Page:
Thing is, all that noise is ignoring a few details. First off, both are tiny. In the telecoms market, even the iPhone is a niche player. Take mobile internet usage – yes, it’s growing, and at a rate noone expected, but look at how much of the overall total is made up of phone browsing compared to laptop browsing in these statistics released by Boingo in June this year:
Yes, it’s rising and I’d be surprised if it tailed off tomorrow, but it’s still only a small part of a niche market – don’t forget that the telecoms market is seeing 50% global market penetration at the moment and is looking to improve on that. That’s one mobile phone (of any type) for every two humans on the planet. Unless you’re talking clothes or food, odds are you’ve never even seen a commodity that sells that well, let alone a high-tech one. So the mobile internet is still quite a small part of the overall picture here.
But even setting that dose of perspective aside, and looking only at the niche of the niche, what’s the breakdown of devices? Again looking at Boingo’s statistics reveals an interesting story. Everyone says the iPhone was a gamechanger, but you really have to look at the figures to see how true that is:
And it’s not just Boingo reporting this, the Q3 data from JiWire tells a similar story:
So the iPhone/iPod Touch has gone from nothing to well over 90% of the US market in the space of two years. That’s phenonomal growth, and nothing’s even close to touching it right now. On the global side of things, it’s not quite so dramatic but that’s more down to inertia and the size of the market than anything else – even in the last six months there’s been significant change according to AdMob’s latest statistics:
Now granted, all of this also means that something that’s currently nothing could be eating Apple’s lunch in two years time, but I don’t think that’s very likely for two reasons. Firstly, the iPhone really was something new – it didn’t try to be a phone first but to be a communications device first. The “Phone” in “iPhone” is really a misnomer, it’s nowhere near being as primary a function as the name suggests. But “iCom” was already taken:
Secondly, to compete with the iPhone, you’re going to have to have an integrated approach – hardware and software design. That’s not a trivial problem, it’s one of the more hinky embedded system problems around at the moment. Apple are very good at this sort of thing and it takes a fair bit of know-how to be a threat to them. Being a slightly better iPhone is just not going to be enough to compete, especially given the marketshare the iPhone currently enjoys. So for the moment (and the immediately foreseeable future), the platform for anyone looking to sell mobile apps is the iPhone, regardless of the hype surrounding Android, WebOS or Moblin.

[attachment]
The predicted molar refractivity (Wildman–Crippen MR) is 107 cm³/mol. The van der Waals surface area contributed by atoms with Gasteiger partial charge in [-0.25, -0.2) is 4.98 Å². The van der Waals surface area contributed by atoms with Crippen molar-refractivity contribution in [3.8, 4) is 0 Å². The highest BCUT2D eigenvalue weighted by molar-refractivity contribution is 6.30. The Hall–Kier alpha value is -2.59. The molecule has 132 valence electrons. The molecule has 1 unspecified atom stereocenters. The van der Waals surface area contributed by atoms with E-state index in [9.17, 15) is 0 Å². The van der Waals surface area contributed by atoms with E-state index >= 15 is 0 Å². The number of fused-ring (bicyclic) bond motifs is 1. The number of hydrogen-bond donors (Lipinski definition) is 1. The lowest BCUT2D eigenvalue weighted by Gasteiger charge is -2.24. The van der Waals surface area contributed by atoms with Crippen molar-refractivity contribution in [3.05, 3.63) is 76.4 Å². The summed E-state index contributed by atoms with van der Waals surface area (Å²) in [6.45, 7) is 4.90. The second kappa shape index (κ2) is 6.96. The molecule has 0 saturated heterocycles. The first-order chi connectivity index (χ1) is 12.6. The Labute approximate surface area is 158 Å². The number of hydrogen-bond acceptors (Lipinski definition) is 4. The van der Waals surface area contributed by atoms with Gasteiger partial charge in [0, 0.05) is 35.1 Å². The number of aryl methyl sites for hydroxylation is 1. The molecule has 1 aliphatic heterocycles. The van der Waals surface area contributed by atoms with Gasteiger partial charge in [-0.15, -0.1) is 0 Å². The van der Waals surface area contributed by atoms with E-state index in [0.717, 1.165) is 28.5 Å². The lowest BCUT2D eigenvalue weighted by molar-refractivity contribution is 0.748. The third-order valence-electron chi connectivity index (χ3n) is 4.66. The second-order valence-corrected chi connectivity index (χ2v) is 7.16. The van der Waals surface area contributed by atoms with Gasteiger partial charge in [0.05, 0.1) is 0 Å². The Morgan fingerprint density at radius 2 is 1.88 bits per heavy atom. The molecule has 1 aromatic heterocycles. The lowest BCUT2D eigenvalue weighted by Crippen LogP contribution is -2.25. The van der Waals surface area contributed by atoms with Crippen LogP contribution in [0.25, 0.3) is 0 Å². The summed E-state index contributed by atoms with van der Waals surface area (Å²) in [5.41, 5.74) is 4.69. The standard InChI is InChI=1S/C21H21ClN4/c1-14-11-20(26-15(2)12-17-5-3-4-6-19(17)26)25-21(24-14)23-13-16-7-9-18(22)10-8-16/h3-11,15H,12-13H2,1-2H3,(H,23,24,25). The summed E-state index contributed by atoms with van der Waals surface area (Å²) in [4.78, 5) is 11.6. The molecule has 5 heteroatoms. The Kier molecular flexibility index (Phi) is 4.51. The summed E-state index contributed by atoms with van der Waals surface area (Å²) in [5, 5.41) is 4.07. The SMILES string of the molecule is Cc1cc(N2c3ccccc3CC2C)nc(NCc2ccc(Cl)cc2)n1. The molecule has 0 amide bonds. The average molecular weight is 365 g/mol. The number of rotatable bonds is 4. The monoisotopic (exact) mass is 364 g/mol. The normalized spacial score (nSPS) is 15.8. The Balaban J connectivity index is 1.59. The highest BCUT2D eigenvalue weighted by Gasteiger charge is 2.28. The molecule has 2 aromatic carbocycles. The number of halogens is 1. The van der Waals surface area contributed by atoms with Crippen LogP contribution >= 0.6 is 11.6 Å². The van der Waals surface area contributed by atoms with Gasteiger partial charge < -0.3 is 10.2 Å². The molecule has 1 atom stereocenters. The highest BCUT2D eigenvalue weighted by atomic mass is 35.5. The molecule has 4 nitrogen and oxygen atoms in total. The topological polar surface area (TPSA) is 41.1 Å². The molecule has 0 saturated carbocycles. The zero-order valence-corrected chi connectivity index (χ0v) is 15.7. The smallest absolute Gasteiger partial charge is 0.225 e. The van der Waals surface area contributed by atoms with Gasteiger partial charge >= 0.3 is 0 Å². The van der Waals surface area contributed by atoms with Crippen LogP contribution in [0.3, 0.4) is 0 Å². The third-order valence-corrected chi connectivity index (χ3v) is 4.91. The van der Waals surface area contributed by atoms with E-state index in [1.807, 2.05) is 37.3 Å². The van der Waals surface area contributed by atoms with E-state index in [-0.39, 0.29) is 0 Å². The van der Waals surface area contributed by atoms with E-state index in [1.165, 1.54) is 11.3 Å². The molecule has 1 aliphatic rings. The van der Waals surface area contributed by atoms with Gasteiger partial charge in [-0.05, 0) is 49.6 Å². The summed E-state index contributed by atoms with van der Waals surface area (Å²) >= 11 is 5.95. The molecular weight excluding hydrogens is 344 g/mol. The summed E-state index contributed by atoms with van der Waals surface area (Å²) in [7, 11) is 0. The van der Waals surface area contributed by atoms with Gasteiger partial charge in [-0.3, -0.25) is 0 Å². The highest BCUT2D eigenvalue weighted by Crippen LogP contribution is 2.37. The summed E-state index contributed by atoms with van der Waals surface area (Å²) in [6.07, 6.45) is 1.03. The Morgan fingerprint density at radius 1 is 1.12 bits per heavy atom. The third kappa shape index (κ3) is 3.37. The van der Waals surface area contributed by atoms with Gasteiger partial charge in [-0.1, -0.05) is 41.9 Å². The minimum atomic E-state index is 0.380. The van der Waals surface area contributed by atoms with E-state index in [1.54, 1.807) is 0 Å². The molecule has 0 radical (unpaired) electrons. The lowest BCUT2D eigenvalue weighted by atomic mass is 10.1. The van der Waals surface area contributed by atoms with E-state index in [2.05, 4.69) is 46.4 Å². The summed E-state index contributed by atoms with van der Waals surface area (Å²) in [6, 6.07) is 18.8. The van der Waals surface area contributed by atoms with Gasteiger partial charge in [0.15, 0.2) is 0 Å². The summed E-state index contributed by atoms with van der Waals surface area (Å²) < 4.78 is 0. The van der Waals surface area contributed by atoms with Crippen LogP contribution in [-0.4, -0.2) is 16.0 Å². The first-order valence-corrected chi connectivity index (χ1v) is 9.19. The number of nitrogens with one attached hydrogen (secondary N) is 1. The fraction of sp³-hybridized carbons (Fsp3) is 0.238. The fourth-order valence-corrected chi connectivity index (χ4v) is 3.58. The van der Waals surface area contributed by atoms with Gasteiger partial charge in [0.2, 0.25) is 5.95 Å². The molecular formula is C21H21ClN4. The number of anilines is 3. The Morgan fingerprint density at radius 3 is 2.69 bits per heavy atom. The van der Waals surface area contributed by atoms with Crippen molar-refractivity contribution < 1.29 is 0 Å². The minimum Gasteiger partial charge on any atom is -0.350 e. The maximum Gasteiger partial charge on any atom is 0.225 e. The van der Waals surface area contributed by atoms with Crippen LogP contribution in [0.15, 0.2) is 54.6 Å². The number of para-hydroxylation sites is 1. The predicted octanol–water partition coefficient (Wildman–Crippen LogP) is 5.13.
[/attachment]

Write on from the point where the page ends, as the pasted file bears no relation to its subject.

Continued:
Personally, however, I think the “Next Big Thing” isn’t really being talked about much right now. It’s going to be an iCom rather than an iPhone, the looks are going to be important, but more than that it’s going to need some major backing. I think myself that the best looking contender out there right now is the Nokia N900.
Look, everyone thinks Android’s hot because Google is big. But Google isn’t big. Not compared to Nokia. Nokia has a bad day – Finland’s GDP takes a hit. That is what “big” means. And with Nokia dropping the horrible developer experience that S60 development is, and taking on some hefty open source projects like Maemo and Qt to build the N900, and having an app store (Ovi) already running (even if it’s a pain in the fundament to use right now), they have a real shot at eating Apple’s lunch. The only missing piece from the N900, the thing that would have made it a major threat, would have been the inclusion of GAN hardware in the phone (if the operators could offload from 3G to Wifi on the fly with GAN, they’d want the N900 out there with a vengeance). Still though, if you had to seek out the next big thing – I’d be looking at the Maemo platform very hard indeed.